“I am trying to form a ticket instead of running on my own, but it’s hard to find someone within the Wholesale and Retail sector who is a pan-democrat and is willing to stand up,” Au tells Harbour Times. “But I still hope those who voted for me can back me once again so that we can at least pick a CE who will serve us better.”

Au lost to Liberal Party’s Shiu Ka-fai (邵家輝) by about a thousand votes in the LegCo election. Veteran Liberal Party politician Selina Chow Liang Shuk-yee (周梁淑怡), meanwhile, led her ticket and grabbed 17 out of 18 seats in the same sub-sector in the last EC election. But Au believes that he still has a chance.

“The fact that Chow’s team failed to win all seats implies that in some sub-sectors voters don’t necessarily follow your plan and that personal reputation still matters,” Au explains.


The ‘ABC’ card

While Ricky Wong Wai-kay (王維基)’s surprising defeat in the Hong Kong Island geographical constituency suggests that the ‘Anyone-but-CY’ card may not be as appealing as originally anticipated, it can be a different story for the EC elections.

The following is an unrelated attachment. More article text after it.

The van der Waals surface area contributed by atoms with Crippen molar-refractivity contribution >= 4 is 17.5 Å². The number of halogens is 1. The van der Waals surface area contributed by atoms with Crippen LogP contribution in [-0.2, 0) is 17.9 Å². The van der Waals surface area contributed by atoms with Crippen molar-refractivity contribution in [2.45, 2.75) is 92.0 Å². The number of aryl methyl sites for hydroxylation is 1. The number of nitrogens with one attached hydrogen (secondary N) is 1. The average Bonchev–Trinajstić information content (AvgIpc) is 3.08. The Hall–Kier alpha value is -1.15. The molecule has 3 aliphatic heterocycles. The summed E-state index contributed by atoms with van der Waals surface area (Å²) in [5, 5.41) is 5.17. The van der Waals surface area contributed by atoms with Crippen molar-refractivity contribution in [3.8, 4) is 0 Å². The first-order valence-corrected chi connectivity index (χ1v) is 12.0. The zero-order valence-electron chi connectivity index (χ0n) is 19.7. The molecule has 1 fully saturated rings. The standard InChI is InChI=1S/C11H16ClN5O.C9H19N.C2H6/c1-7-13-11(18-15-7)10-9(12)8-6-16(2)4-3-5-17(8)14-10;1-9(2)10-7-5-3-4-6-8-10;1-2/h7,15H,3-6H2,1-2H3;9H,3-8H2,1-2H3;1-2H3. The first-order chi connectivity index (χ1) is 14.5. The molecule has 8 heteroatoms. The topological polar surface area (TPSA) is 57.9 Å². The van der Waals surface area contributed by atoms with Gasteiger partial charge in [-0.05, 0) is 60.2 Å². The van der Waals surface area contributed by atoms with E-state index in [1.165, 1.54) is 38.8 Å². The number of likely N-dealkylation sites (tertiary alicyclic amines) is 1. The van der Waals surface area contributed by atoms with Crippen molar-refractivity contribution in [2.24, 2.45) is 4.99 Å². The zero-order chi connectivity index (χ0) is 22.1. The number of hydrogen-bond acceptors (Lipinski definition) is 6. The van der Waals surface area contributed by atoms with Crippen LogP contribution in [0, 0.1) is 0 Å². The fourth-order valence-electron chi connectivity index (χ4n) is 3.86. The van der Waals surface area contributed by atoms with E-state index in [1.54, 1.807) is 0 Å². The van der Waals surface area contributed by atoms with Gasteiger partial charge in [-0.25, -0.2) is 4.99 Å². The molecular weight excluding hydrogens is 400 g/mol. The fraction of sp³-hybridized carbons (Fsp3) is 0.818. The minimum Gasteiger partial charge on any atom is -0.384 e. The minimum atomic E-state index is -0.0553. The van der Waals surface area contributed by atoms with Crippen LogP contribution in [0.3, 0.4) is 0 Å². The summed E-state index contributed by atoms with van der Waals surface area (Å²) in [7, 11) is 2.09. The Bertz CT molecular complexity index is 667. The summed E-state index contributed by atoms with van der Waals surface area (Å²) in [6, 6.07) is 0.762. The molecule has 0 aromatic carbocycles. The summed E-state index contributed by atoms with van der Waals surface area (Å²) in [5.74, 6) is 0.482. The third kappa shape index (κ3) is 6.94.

When commenting on the possibility of some pro-establishment candidates taking votes over from the pan-democratic camp by playing the ‘ABC’ card, Kwok says he has faith in their voters: “They are professionals after all. They know how to distinguish us from the rest.”


Self-justification or Breakdown from within?

Ultimately, the pan-democrats’ goal is to abolish both functional constituency seats in the LegCo and an Election Committee that bars most people from voting for the CE. Ironically, while the rise of radical forces prevent the moderates from making compromise with Beijing, the pan-democrats themselves are also demanding the FCs to cater to a wider voter base by abandoning company votes in some sectors. It is questionable whether the existing system will be brought down at some point as the pan-democrats gain more political power within the establishment. It will need political determination and courage – and of course an unlikely approval from Beijing – to achieve genuine universal suffrage in both LegCo and CE elections.